Anyhow, in Dragons Love Tacos’ defense, dragons loving tacos is not the entire theme & point of the book. There’s a twist involving, well, dangerously spicy salsa - see below.

So, much like Untitled Goose Game has some well thought-out gameplay that makes use of the goose, Dragons Love Tacos has a well-considered plot which fleshes out - at least as much as a children’s book should - the dragon taco universe.

And it’s not solely about being memeworthy. Chris Zukowski has written persuasively about your game’s ‘anchor’ being as or more important than your ‘hook’.

Which is to say, there may be key elements of the genre your potential players identify you with, and you need to have those for players to be reassured enough to buy your game. It’s the ‘solid backing’ to the initial rush of ‘whoa, that sounds really cool’.

There’s also what I might consider a ‘delayed hook’, or perhaps, in record industry parlance, a ‘grower’. So you look at the game’s name and screenshots or video and go ‘huh, you know, this looks sorta neat’.

And then you look for a little bit longer and start to understand that it perhaps has depth, or neat features, or some cute animations, and you start slowly falling in love with it. The delayed hook fades into the anchor. And then…. you buy it!

Instant hook, delayed hook, anchor - why not all three?

So I think we’ve identified three elements here. Instant hook can come out the gate incredibly strongly, but then fall down later on lack of replayability.

Delayed hook - which I often see in ‘oh, this game DOES look really cool after a bit’ titles like Noita - bleeds into anchor & requires that you capture people’s attention for long enough for them to pay attention into the delayed hook.

And then anchor is… the genre and feature underpinnings that give players the implicit permission in their own brains to buy the game. The ‘I know this will be worth the money I pay for it’ backing.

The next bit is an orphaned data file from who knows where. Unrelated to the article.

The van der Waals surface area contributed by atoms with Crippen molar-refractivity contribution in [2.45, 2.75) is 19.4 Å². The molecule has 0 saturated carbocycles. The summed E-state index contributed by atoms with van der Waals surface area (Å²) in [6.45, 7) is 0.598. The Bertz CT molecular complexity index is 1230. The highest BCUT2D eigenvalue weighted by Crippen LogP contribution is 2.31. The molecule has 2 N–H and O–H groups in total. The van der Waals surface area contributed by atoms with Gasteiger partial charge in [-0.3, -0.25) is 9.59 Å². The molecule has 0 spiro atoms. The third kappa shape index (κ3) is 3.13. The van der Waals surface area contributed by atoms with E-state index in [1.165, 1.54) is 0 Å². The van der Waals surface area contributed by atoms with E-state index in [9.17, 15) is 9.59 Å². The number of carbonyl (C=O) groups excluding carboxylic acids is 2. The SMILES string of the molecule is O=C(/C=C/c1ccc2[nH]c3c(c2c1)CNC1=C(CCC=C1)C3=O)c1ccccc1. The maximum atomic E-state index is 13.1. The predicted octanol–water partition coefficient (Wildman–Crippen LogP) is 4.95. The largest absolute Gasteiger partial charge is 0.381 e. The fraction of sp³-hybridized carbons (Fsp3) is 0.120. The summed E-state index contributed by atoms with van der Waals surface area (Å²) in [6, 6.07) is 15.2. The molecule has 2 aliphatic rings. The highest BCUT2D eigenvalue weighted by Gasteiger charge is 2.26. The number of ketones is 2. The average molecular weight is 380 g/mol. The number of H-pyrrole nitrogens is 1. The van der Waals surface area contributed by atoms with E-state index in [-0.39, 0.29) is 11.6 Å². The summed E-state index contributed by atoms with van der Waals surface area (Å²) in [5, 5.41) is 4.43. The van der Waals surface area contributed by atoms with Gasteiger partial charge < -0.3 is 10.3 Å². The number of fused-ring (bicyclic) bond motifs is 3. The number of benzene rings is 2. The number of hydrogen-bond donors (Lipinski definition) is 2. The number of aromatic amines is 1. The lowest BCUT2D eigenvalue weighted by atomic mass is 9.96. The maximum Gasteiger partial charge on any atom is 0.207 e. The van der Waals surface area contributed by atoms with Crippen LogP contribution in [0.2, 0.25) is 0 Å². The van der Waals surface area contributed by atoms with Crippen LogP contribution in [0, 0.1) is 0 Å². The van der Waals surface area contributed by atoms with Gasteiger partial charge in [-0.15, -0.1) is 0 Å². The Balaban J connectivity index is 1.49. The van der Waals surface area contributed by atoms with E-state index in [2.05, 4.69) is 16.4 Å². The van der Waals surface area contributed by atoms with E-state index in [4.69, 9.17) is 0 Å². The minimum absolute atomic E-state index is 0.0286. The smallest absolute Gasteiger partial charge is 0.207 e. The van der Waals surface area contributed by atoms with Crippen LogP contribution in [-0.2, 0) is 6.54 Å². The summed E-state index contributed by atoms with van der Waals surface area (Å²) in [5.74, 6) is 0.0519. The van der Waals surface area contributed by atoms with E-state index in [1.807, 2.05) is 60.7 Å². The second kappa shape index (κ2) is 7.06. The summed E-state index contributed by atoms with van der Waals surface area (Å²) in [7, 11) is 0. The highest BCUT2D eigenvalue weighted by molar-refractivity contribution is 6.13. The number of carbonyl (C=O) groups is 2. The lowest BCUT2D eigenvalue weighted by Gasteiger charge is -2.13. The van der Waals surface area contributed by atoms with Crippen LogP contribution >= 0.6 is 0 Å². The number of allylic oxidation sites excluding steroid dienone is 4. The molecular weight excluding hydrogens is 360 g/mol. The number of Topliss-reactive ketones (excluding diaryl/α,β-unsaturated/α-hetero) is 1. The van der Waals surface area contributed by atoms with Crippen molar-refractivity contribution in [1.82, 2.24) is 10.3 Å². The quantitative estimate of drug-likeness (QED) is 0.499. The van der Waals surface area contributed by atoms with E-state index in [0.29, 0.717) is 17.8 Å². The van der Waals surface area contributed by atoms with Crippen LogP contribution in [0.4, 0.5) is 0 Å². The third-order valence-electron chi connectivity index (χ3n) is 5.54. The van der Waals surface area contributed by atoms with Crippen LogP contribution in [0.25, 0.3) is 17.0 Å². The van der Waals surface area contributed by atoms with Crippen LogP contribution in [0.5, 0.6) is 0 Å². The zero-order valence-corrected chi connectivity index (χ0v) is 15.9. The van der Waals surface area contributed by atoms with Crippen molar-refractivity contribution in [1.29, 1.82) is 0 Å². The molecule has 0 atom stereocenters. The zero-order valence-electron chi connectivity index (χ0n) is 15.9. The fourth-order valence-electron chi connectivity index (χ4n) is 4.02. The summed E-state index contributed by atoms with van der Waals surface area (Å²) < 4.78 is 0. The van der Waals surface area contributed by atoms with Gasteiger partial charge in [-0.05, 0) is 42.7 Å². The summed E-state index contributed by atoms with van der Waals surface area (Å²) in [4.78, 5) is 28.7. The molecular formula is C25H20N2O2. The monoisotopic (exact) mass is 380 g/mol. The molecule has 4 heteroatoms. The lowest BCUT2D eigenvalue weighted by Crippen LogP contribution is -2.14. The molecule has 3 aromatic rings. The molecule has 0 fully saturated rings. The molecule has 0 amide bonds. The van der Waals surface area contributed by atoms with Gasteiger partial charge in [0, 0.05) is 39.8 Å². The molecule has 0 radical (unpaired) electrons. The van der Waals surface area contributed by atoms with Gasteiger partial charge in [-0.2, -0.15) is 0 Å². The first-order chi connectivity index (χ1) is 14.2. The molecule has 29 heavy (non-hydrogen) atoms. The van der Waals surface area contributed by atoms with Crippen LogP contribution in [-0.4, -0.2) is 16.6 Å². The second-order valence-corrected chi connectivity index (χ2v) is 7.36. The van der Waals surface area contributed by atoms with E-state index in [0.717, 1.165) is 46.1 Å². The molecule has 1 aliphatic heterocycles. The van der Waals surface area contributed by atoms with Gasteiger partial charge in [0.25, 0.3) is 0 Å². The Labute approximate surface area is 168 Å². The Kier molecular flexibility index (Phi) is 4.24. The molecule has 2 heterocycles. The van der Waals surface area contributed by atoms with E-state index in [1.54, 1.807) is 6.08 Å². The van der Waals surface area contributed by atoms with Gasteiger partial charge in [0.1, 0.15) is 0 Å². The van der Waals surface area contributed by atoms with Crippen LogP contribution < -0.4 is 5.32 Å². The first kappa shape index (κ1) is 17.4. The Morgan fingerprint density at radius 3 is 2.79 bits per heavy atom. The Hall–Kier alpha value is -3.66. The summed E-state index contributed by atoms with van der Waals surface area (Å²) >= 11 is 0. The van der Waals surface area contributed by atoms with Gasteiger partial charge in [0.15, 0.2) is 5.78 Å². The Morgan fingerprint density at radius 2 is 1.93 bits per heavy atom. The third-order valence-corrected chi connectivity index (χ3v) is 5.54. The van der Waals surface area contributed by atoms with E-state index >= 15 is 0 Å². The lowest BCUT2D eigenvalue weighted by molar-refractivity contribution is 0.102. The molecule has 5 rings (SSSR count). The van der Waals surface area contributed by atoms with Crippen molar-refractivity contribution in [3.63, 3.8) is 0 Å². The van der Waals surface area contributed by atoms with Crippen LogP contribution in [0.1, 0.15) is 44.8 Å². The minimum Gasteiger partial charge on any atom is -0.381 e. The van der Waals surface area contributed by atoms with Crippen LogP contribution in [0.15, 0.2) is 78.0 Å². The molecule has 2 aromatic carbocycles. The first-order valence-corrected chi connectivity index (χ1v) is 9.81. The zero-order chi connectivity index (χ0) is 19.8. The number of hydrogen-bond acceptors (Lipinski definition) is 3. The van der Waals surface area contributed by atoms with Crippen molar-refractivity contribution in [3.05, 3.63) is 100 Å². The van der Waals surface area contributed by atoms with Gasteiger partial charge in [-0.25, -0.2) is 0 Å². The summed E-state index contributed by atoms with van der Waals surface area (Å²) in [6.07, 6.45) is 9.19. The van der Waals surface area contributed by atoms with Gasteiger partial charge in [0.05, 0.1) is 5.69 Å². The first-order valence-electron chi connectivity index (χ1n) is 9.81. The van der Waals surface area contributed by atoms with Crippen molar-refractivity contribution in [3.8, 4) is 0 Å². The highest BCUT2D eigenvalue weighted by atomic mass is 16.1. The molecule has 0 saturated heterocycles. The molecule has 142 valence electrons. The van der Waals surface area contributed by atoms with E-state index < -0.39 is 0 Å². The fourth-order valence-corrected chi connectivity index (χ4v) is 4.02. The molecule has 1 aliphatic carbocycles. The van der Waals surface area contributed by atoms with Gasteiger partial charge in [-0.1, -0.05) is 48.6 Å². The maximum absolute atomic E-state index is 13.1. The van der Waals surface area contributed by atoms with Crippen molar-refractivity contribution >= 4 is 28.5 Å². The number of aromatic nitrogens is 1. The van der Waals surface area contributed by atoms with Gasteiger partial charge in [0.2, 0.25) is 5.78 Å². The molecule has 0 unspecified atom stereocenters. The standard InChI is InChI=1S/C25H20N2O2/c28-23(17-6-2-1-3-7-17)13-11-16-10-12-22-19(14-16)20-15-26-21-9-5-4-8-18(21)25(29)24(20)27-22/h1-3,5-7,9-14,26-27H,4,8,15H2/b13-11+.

But here’s the bottom line. The sheer amount of games I see coming out which are ‘X genre with decent graphics and no particularly novel themes or hooks’ is - in general - insane. And it generally doesn’t fly in 2020.

I feel like a lot of those games aren’t thinking - at all - about some of these issues. Are you solely relying on your anchors to draw people in? Or are you not fully aware what is ‘hook-y’ or not in your market?

Hooks of any kind are obviously a hideously subjective concept, at least before the game launches. But what do people think when they look at your game the first time? (You can even mock up some logos & screenshots and ask your friends, separately of having your own opinions on it.)

Some of this may start to sound dangerously close to *spits on ground* market research, of course. And I’m not suggesting you can reverse engineer genius. But still, just step back and think about this a bit. And ask some people. People will give you opinions! (Which you can evaluate and filter accordingly.)

And look, in the end - dragons love tacos. But don’t feed them the spicy salsa! It gives them… tummy troubles.

[This piece was originally published as part of the Game Discoverability Now! newsletter, a regular look at how people find - and buy - your video games. Or don’t. You may know Simon from helping to run GDC & the Independent Games Festival, and advising indie publisher No More Robots, or from my other newsletter Video Game Deep Cuts.]

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Simon Carless


Simon Carless is the founder of the GameDiscoverCo agency and creator of the popular GameDiscoverCo game discoverability newsletter. He consults with a number of PC/console publishers and developers, and was previously most known for his role helping to shape the Independent Games Festival and Game Developers Conference for many years.

He is also an investor and advisor to UK indie game publisher No More Robots (Descenders, Hypnospace Outlaw), a previous publisher and editor-in-chief at both Gamasutra and Game Developer magazine, and sits on the board of the Video Game History Foundation.